When the VIX registers a double-digit gain in a single session, it certainly gets traders’ attention.
But should it?
The U.S. stock market declined 1.2% on Wednesday as investors grew concerned about the potential end of quantitative easing and the oncoming government spending cuts known as “sequestration.” Despite this relatively modest downturn, the CBOE Volatility Index surged 18.8% to 14.62 — its largest one-day increase since Nov. 9, 2011.
This represents a substantial VIX move for a run-of-the-mill down day, but this type of disconnect isn’t a new development. In fact, relatively minor downturns in the market have consistently led to substantial increases in the VIX throughout the past year. More often than not, however, these big moves haven’t led to downside follow-through in the market.
In fact, the actual results have been exactly the opposite.
In the past 12 months, there have been 15 one-day, double-digit percentage moves in the VIX. On 12 occasions, the S&P 500 finished higher five trading days out from the spike in the VIX. On the three times in which the market closed lower, the average loss was 1.2%; but in the 12 times it finished higher, the average gain was 2.2%. Overall, stocks averaged a gain of 1.5% in the five days after a double-digit rise in the VIX.
In total, the market has gained nearly 14% in this 12-month interval.
One reason for the periodic VIX spikes is that investors have shown a hair-trigger tendency to load up on protection at the first sign of market weakness. This probably is an indication that investors’ underlying conviction has remained weak even as stocks have closed in on record highs. Nevertheless, the numbers show that this approach has proven ineffective the majority of the time.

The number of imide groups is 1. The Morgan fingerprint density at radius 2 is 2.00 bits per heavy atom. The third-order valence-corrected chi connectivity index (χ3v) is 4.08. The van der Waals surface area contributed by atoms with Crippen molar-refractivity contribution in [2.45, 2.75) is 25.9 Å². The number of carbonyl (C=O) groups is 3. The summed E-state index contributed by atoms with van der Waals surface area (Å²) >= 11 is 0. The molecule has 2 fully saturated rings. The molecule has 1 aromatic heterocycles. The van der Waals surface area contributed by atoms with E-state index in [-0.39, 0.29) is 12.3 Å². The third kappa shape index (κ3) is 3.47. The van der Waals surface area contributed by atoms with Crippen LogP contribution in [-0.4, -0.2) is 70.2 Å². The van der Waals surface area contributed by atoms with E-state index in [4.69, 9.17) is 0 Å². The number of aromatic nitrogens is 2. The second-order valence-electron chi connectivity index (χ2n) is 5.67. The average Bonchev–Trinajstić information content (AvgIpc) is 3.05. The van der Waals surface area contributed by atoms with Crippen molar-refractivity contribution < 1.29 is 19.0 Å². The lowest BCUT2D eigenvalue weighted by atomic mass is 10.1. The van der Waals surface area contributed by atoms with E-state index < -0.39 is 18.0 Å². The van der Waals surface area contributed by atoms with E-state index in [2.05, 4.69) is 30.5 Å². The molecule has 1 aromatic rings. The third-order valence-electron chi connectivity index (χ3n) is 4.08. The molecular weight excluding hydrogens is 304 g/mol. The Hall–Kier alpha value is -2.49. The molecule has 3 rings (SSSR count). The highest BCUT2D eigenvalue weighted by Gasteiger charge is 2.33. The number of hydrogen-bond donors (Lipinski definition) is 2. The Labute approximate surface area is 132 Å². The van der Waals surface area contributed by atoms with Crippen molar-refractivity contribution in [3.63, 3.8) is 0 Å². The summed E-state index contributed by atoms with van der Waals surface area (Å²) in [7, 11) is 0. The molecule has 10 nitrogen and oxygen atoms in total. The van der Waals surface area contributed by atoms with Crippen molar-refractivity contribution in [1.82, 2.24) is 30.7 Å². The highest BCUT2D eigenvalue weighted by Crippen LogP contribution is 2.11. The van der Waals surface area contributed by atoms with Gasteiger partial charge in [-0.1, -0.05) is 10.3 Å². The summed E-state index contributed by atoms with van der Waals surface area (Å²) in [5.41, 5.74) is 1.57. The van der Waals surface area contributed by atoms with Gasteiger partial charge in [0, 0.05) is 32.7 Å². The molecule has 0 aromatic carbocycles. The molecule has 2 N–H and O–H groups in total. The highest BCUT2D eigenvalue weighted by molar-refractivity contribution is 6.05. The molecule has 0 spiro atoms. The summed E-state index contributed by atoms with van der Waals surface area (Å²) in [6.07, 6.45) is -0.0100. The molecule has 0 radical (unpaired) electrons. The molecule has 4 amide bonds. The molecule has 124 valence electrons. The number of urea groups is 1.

In short, investors would have benefited nicely from immediately using the spikes in investor fear as an opportunity to buy the dip. This would suggest that even though Wednesday felt like a very tough day for the market — and was accompanied by a great deal of doom-and-gloom talk on TV — it might be dangerous to quickly assume this is the beginning of the long-awaited correction.
It’s especially important to take with a grain of salt the countless articles that will tell you this is the time to load up on volatility ETFs such as Barclays iPath S&P 500 VIX Short-Term Futures ETN (NYSE:VXX). Such products remain inefficient ways to play VIX moves due to their inability to track the index consistently. On Wednesday, for instance, VXX rose just 8.6% — meaning investors could have been dead-right on the direction of the VIX but missed more than half of the move in the index.
This isn’t to say investors are completely in the clear right now. Headline risk is high given the oncoming sequestration deadline, and stocks are coming off of a huge run. Further, the VIX still is low on an absolute basis despite its big gain Wednesday.
But until the evidence shows the trend from the past year has reversed, investors need to be careful in putting too much weight on single-day moves in the VIX.
As of this writing, Daniel Putnam did not hold a position in any of the aforementioned securities.